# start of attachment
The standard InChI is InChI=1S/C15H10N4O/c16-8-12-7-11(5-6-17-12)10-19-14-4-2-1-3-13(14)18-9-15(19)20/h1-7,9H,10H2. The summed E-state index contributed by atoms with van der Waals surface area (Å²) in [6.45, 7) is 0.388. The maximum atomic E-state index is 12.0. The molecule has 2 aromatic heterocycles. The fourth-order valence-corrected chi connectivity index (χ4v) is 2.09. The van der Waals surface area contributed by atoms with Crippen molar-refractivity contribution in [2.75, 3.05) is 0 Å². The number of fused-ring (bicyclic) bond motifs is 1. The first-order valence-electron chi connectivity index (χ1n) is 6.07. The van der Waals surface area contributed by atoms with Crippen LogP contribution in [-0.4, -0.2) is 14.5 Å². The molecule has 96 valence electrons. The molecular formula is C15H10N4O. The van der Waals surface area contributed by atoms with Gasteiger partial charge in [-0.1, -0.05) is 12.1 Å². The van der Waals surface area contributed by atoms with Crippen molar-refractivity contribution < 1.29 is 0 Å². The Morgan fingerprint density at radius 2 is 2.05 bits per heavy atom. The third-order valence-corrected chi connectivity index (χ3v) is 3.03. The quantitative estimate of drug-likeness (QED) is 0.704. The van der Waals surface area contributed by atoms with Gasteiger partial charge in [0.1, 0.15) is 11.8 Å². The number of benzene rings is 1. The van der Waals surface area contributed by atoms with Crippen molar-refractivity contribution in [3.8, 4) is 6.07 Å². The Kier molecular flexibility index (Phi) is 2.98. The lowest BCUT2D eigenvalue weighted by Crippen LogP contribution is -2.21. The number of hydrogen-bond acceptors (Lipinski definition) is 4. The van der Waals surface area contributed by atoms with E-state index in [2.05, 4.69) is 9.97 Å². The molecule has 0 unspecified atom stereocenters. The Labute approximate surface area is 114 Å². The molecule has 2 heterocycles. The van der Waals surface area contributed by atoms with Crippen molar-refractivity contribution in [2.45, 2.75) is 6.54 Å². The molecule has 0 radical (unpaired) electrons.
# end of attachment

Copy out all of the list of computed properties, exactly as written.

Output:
The standard InChI is InChI=1S/C15H10N4O/c16-8-12-7-11(5-6-17-12)10-19-14-4-2-1-3-13(14)18-9-15(19)20/h1-7,9H,10H2. The summed E-state index contributed by atoms with van der Waals surface area (Å²) in [6.45, 7) is 0.388. The maximum atomic E-state index is 12.0. The molecule has 2 aromatic heterocycles. The fourth-order valence-corrected chi connectivity index (χ4v) is 2.09. The van der Waals surface area contributed by atoms with Crippen molar-refractivity contribution in [2.75, 3.05) is 0 Å². The number of fused-ring (bicyclic) bond motifs is 1. The first-order valence-electron chi connectivity index (χ1n) is 6.07. The van der Waals surface area contributed by atoms with Crippen LogP contribution in [-0.4, -0.2) is 14.5 Å². The molecule has 96 valence electrons. The molecular formula is C15H10N4O. The van der Waals surface area contributed by atoms with Gasteiger partial charge in [-0.1, -0.05) is 12.1 Å². The van der Waals surface area contributed by atoms with Crippen molar-refractivity contribution < 1.29 is 0 Å². The Morgan fingerprint density at radius 2 is 2.05 bits per heavy atom. The third-order valence-corrected chi connectivity index (χ3v) is 3.03. The quantitative estimate of drug-likeness (QED) is 0.704. The van der Waals surface area contributed by atoms with Gasteiger partial charge in [0.1, 0.15) is 11.8 Å². The number of benzene rings is 1. The van der Waals surface area contributed by atoms with Crippen molar-refractivity contribution in [3.8, 4) is 6.07 Å². The Kier molecular flexibility index (Phi) is 2.98. The lowest BCUT2D eigenvalue weighted by Crippen LogP contribution is -2.21. The number of hydrogen-bond acceptors (Lipinski definition) is 4. The van der Waals surface area contributed by atoms with E-state index in [2.05, 4.69) is 9.97 Å². The molecule has 0 unspecified atom stereocenters. The Labute approximate surface area is 114 Å². The molecule has 2 heterocycles. The van der Waals surface area contributed by atoms with Crippen molar-refractivity contribution in [2.45, 2.75) is 6.54 Å². The molecule has 0 radical (unpaired) electrons.